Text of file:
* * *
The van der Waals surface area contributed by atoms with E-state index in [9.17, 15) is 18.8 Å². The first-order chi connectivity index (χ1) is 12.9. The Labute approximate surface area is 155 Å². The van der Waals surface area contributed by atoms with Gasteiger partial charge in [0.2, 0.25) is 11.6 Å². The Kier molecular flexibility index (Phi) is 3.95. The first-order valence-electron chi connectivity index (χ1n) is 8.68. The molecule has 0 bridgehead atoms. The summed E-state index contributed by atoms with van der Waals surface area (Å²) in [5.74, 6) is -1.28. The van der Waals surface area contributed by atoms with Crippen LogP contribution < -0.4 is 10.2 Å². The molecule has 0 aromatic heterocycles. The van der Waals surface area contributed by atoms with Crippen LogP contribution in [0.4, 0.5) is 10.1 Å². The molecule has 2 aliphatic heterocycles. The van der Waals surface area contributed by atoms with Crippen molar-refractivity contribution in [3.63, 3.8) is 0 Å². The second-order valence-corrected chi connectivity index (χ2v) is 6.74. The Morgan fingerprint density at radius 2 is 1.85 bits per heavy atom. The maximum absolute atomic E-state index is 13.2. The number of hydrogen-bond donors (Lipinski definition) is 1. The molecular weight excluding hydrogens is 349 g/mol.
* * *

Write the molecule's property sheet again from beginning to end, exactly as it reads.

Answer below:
The van der Waals surface area contributed by atoms with E-state index in [9.17, 15) is 18.8 Å². The first-order chi connectivity index (χ1) is 12.9. The Labute approximate surface area is 155 Å². The van der Waals surface area contributed by atoms with Gasteiger partial charge in [0.2, 0.25) is 11.6 Å². The Kier molecular flexibility index (Phi) is 3.95. The first-order valence-electron chi connectivity index (χ1n) is 8.68. The molecule has 0 bridgehead atoms. The summed E-state index contributed by atoms with van der Waals surface area (Å²) in [5.74, 6) is -1.28. The van der Waals surface area contributed by atoms with Crippen LogP contribution < -0.4 is 10.2 Å². The molecule has 0 aromatic heterocycles. The van der Waals surface area contributed by atoms with Crippen LogP contribution in [0.4, 0.5) is 10.1 Å². The molecule has 2 aliphatic heterocycles. The van der Waals surface area contributed by atoms with Crippen molar-refractivity contribution in [3.63, 3.8) is 0 Å². The second-order valence-corrected chi connectivity index (χ2v) is 6.74. The Morgan fingerprint density at radius 2 is 1.85 bits per heavy atom. The maximum absolute atomic E-state index is 13.2. The number of hydrogen-bond donors (Lipinski definition) is 1. The molecular weight excluding hydrogens is 349 g/mol.